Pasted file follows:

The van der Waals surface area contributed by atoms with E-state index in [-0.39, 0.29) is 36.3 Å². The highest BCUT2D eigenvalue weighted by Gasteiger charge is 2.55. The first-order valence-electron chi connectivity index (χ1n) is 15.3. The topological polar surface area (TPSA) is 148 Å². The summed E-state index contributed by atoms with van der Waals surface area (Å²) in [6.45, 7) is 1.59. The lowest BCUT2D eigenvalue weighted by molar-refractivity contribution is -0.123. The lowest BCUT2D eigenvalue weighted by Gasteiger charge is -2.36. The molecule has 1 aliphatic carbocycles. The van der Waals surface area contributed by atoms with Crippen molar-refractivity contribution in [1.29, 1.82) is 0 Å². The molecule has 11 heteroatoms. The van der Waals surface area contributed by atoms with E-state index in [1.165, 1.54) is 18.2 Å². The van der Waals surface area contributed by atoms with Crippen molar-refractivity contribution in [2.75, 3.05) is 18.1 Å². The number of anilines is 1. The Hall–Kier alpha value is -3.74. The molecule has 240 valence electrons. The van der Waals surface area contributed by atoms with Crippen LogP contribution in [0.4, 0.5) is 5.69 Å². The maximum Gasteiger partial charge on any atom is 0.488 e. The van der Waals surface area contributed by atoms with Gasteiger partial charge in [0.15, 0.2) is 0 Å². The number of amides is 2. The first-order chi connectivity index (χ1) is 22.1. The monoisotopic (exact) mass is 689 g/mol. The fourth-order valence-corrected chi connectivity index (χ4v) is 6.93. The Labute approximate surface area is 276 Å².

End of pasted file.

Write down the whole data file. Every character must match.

The van der Waals surface area contributed by atoms with E-state index in [-0.39, 0.29) is 36.3 Å². The highest BCUT2D eigenvalue weighted by Gasteiger charge is 2.55. The first-order valence-electron chi connectivity index (χ1n) is 15.3. The topological polar surface area (TPSA) is 148 Å². The summed E-state index contributed by atoms with van der Waals surface area (Å²) in [6.45, 7) is 1.59. The lowest BCUT2D eigenvalue weighted by molar-refractivity contribution is -0.123. The lowest BCUT2D eigenvalue weighted by Gasteiger charge is -2.36. The molecule has 1 aliphatic carbocycles. The van der Waals surface area contributed by atoms with Crippen molar-refractivity contribution in [1.29, 1.82) is 0 Å². The molecule has 11 heteroatoms. The van der Waals surface area contributed by atoms with E-state index in [1.165, 1.54) is 18.2 Å². The van der Waals surface area contributed by atoms with Crippen molar-refractivity contribution in [2.75, 3.05) is 18.1 Å². The number of anilines is 1. The Hall–Kier alpha value is -3.74. The molecule has 240 valence electrons. The van der Waals surface area contributed by atoms with Crippen LogP contribution in [0.4, 0.5) is 5.69 Å². The maximum Gasteiger partial charge on any atom is 0.488 e. The van der Waals surface area contributed by atoms with Gasteiger partial charge in [0.15, 0.2) is 0 Å². The number of amides is 2. The first-order chi connectivity index (χ1) is 22.1. The monoisotopic (exact) mass is 689 g/mol. The fourth-order valence-corrected chi connectivity index (χ4v) is 6.93. The Labute approximate surface area is 276 Å².